Tin Man Polar Bear Encounter

再別北極 (Please scroll down for the English Version)

人生第一次看到北極熊,我沒有拍下照片。

那一剎卻永遠烙印在我腦中。

那是二零一二年九月二十四日下午, 我在阿拉斯加, 一艘五人小船上。

船一直向前駛。 我正觀看著遠處的雪山,享受著北極的漂亮風光。

忽然聽到約五百尺外傳來撲通一聲。隨著聲音望去,看到岸邊濺起一片水花。

待水面平靜後, 我看見了她們。

原來是熊媽媽帶著兩隻小熊跳進水裏,我隱約看見熊媽媽正回頭察看小熊是否安全。

來得太突然,我還沒做好心理準備。

真的是北極熊嗎?

我全身凝住了,不能自己。

徐徐放下相機,我完全沉醉在這一刻。

當時我不明白為何有如此大的沖擊。

直至有一年在阿拉斯加一所博物館看到星野道夫的遺作和文字,被深深感動,才開始有了一些理解。

From the Museum of the North, Fairbanks.

這次回香港搞影展, 認識了一位好友梁先生, 幫我找到了夢寐以求的星野道夫中文版「與時間的河約定」。其中有一章,說他在北極雪地看到了灰狼的腳印,他寫道:

我經常在想,在我們生活中最重要的環境之一,就是圍繞在人類身邊的豐富生命,牠們的存在不僅療癒了我們,更重要的是,牠們也讓我們理解,人們究竟是甚麼。終其一生有幸親眼看見灰狼的人,我相信少之又少。姑且不論是否能遇見灰狼,灰狼與我們同樣生長在這個地球上的事實,以及清楚意識到這個事實的行為,才是人類最寶貴的事物。不只是灰狼,任何生命在人類眼中的意義都是一樣的。

這段話的深刻意義,我想了許久。

大自然的確療癒了我, 令我對世事寵辱皆忘,煩憂盡掃;也讓我開始了解自己,了解自己在野外的極限,也從野生動物如何在牠們神秘的世界生存下來,令我對牠們肅然起敬,也意識到生命的無奈,哀愁,淒美和那永恆的愛。

畢竟,我們都只是被困在時間和命運的塵網中,徘徊在生命的愛與痛之間,這個行星的過客。--亨利比斯頓

一三年十月中旬,我又重回這片極北的土地,準備再用四天拍攝北極熊。

一年之隔,想不到和最敬愛的婆婆已陰陽相隔,連說再見的機會也沒有,噩耗傳來前機天亦剛剛經歷分手。本來已準備取消行程,因為真的沒有心情,但一年前已訂了機票和付了團費,已退不了,便帶著沉重的心情出發。

飛機抵達愛斯基摩小鎮後已是黃昏,離日落只有一小時,我們八個人本來訂了兩艘小艇,卻只得一艘出現,原來另一位船長有急事已離開了小鎮。

八個人躋不進四個位的小船。正在猶疑誰先坐。

「你們先去吧,我們來過好幾次了。」

兩位領隊和一對夫婦讓我們今天先乘船,至今我仍對領隊和那對夫婦感激不盡。

快日落了,天黑前找不找得到北極熊也是很大疑問。​

船開了半小時, 海上滿是一片片剛凝固的冰塊, 不斷聽到船身與冰塊碰撞格格的聲音。

說是小艇不如說是機動舢舨, 引擎發動後不斷傳來陣陳的鐵鏽和汽油味。這氣味總把我的思緒帶回童年坐船回鄉探望婆婆的回憶。我那時候總喜歡站在甲板上倚欄遠眺,希望看到鯨魚浮出水面呼氣。

冰水時而濺進來, 船的地板是濕濕的, 我一手抱著600mm鏡頭, 一手夾住租來的200-400mm,  雖然重三十磅, 但我不想放到地板上去。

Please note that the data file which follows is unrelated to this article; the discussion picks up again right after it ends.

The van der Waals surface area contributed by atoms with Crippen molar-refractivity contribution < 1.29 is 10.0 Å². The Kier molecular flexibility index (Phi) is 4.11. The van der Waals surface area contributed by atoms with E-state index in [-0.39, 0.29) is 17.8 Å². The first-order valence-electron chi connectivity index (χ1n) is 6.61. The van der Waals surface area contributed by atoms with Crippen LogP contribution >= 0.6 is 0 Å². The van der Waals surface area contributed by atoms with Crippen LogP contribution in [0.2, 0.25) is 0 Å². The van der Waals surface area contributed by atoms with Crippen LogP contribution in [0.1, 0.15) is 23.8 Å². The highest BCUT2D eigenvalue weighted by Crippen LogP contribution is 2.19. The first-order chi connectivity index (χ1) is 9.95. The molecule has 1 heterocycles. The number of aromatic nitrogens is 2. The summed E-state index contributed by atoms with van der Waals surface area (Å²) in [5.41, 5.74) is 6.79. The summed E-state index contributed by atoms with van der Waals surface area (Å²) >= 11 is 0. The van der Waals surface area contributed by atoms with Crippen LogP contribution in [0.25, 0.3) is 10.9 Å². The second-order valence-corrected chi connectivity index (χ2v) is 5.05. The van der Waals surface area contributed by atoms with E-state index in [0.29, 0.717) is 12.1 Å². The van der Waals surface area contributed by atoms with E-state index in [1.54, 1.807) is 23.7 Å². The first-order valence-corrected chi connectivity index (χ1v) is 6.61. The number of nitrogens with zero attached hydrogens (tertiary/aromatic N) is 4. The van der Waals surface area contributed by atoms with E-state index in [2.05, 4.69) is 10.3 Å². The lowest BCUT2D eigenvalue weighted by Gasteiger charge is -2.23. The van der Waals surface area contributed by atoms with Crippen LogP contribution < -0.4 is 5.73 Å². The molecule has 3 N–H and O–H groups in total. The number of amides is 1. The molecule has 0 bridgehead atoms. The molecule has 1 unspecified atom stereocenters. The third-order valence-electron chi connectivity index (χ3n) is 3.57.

寒風有種清新但刺骨的感覺,早已把我的臉凍僵了,手指也開始發麻。這些短暫的痛苦,總讓我感到生命力。

船一直前行。我們四處張望,尋找北極熊的蹤影,遠處的雪地白茫茫一片,沒有本點動靜。

北極黃昏的陽光十分柔和, 像是天然的柔光鏡,大地被灑上一層迷朦的薄紗。

還有十來分鐘便日落了,看來是空手而回。期望總會帶來失望。

也不錯啊,能身處小船在北極過一個漂亮的黃昏。

愛斯基摩土著的船長傑克見時候不早,便準備回程。

這時,我看見遠處的雪地有一團稍微隆起的小山丘。

我指著問傑克:「那是甚麼?」

傑克:「可能是頭北極熊。」說時已把船駛向那方向。

船越駛越近, 距離約二百尺時, 我們看見了,果然是一頭北極熊。

不,是一頭母熊和她的小熊!

她們正安詳地躺在雪地上睡覺。

我們不想打擾她們, 船長馬上把引擎關掉, 讓小船隨著海浪載浮載沉。我們靜靜的看著她們, 感到世界好像只有我們和這北極熊母子。

這樣過了十來分鐘, 天空被夕陽染成一片金色。就在這剎那,她們醒來了, 微微抬起頭好奇地看著我們。

我問傑克可否把小船開到左邊一點,因為背景會比較好看。傑克點點頭,船慢慢向著左邊開動。

意想不到的是,原來還有另一頭小熊躲在母熊身後。只見他偷偷探出頭來, 生怕我們見到。

不一會她們又睡著了。

過了幾分鐘, 太陽已在地平線上。晚霞的餘暉把十月剛剛凝固的薄冰照得一片鮭肉色, 色彩延綿數十公里,一望無際。

只見趴在前方的小熊突然張開了眼睛,望了我們一下,然後伸了伸懶腰,一個翻身竟像人一樣坐了起來,背倚著熊媽媽, 腳掌對著我們,好像穿了雙草鞋。他把雙掌放在膝蓋上,突然張開小嘴深呼吸了一下,就像對這極北的家園感到無限恩喜。

小船被海浪沖得左搖右擺,時而漂得離她們越來越遠,時而卻很近,為了安全起見,船長得馬上輕輕開啟引擎駛遠一點。

這樣時近時遠,令攝影變得非常困難。我站在搖晃不定的小船上,一方面要在轉瞬之間對好焦及更換沉重的鏡頭,另一方面要保持平衡以免掉進冰水裡,我紮好馬,雙腿仍不斷顫抖,結果也把腰弄傷了。

但看著小熊優悠而輕鬆自在的動作,像完全接受了我們幾個來到他們世界的訪客,我再一次被凝住了。

我又放下相機,凝望著眼前的景象,淚眼盈眶。

小熊坐了一會, 把熊媽媽和他的兄弟一下子吵醒了,但她們馬上又睡著了。

看到媽媽和他的兄弟都睡得這麼酣,小熊又骨碌一聲躺下到雪地睡去了。

我這才看看一直在我旁邊的好友卡爾, 我的眼睛在問他是否相信剛才的一幕, 他點點頭, 也激動得說不出話。